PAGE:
Joining the half century club
St. Joseph's patients mark 50 years living with type 1 diabetes
In the world of diabetes treatment, education and research, they are considered warriors. Diagnosed 50 or more years ago, these patients struggled through the early years of glass syringes, urine sticks to monitor blood sugar, and a general lack of education and knowledge about how to control their condition. In the beginning, many didn't know anyone else with diabetes and felt alone in their journey. They have lived the dramatic changes in care and technology, persevered and today are an inspiration for the current generation of patients living with diabetes, says Dr. Irene Hramiak, chair/chief of the Centre for Diabetes, Endocrinology and Metabolism at St. Joseph's Hospital and a scientist at Lawson Health Research Institute.
At St. Joseph's, patients who reach 50 years since their diagnosis are nominated by their endocrinologist for the Diabetes Half Century Awards presented annually by St. Joseph's and Novo Nordisk Canada Inc. As partners in their care and participants in research, these individuals are celebrated for their contributions to great strides in diabetes care and education, and for their commitment to their health. Each receives a print of London's Banting House to commemorate their achievement. St. Joseph's is the only hospital in Canada that hosts the awards.
Over the past 11 years, about 125 patients have received the awards at a ceremony that takes place during Diabetes Awareness Month in November. During the ceremony, patients are honoured and, with humour and emotion, recount some early memories of their long journey and the support they eventually found from the interdisciplinary care team at St. Joseph's. Here are snippets of just some their stories:
When Jim Palmer was diagnosed with diabetes at age 16, he felt like the only person in the world with the condition. "In my small town, I didn't know another person with diabetes. There was a lack of support and knowledge back then. It was like I was doing it alone." The 67-year-old has taken part in several studies "because I know it makes a difference to the next generation." He now qualifies for the new LONGTIME study that will examine patients who have had type 1diabetes for 50 years or more focusing on complications in the large and small blood vessels.
"Without research, we would still be using glass vials (of insulin), urine sticks to monitor blood sugar and boiling needles," he says. "I participate because I know it makes a difference to the next generation."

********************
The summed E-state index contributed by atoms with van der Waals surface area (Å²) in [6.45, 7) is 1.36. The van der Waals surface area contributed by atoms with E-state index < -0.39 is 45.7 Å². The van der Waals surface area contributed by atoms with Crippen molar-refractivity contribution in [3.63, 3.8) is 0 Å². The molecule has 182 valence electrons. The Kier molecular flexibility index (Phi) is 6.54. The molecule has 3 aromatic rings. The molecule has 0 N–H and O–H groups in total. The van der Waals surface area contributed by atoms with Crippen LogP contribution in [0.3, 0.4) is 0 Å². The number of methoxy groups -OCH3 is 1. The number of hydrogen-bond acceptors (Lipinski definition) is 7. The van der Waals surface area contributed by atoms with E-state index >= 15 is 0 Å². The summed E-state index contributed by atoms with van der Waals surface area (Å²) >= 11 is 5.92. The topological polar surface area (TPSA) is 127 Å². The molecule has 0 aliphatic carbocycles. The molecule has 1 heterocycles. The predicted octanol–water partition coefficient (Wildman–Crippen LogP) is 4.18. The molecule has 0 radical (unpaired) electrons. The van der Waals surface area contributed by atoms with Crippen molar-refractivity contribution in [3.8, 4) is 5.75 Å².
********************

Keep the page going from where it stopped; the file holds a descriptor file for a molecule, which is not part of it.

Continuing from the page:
Diagnosed at age 5, Cheryle Nother remembers missing out on sleepovers and "breaking a lot of rules" as she got older. "I ate a chocolate bar at age 13 and then sat under a tree prepared to die. That's what I thought would happen. It was Jersey Treasure Milk. I'll never forget it."
Diagnosed with diabetes in Scotland at age 5, Joyce Neill describes the needles in the early days as "darning needles" they were so large. In her youth, "I did the rebellious thing - looking back I'm horrified." But as an adult Neill has been very proactive about her health and has found that becoming a vegan has made a significant difference in her condition.
Diagnosed at only 7 1/2 months of age, Jerry DeZwart has only known life with diabetes. "There wasn't the same kind of monitoring available when I was a kid. I would be out playing road hockey and climbing trees, get home and be having a reaction." Now on a pump, DeZwart said advances in diabetes care technology "has been a huge change in my life."
In 1978, Carol Guest became one of the first patients in the world outside the United Kingdom to use an insulin pump. Under the guidance of pioneer Dr. Wilson Rodger at St. Joseph's, she was part of the earliest pump trials. "The pump then was about the size of a brick. I remember trying to get into the bathtub and balancing this big thing on the edge. Now it's the size of a pager and can be unhooked."
Irene Barker remembers "my mother shaking me awake in the morning because of my sugar lows and having orange juice at my mouth." Diagnosed in Scotland in 1960, "no one told us what to do."
Penny Bodle was the only diabetic in her school, had a tough time getting jobs and remembers staying home while her siblings enjoyed summer camp.
Donald Orr was working in the bush in Labrador when he became aware that something wasn't right. He lost 30 pounds that summer and was drinking water by the bucket. Flown to closest the town, he was diagnosed with diabetes.
When I was diagnosed in 1960 I didn't understand how food was related to insulin.
I was given an 81/2 x 14" sheet of paper with my diet. I didn't like many of the foods on the sheet. I was supposed to eat at 8 am, noon and 5 pm, and drink 6 oz of milk at 10 am and 3 pm every day.
My dad sharpened my needle once a week, and we'd boil my syringe to sterilize it. At first, I just took one injection of beef and pork insulin in the morning. A bottle of U40 insulin cost 70 cents.
One time my doctor called the school nurse to notify her that my blood sugar was low. This was based on blood work that had been drawn about 2 weeks earlier!
I wore an insulin pump in 1980 for about a year. The insulin had to be diluted with distilled water. Finger stick testing at home started about the same time. The meter was large and had to be plugged into the wall outlet. The machine worked by reading the colour on the strip.
I started counting carbohydrates when I tried a pump again in 2008. Now I can eat and take insulin whenever I want and my control is good.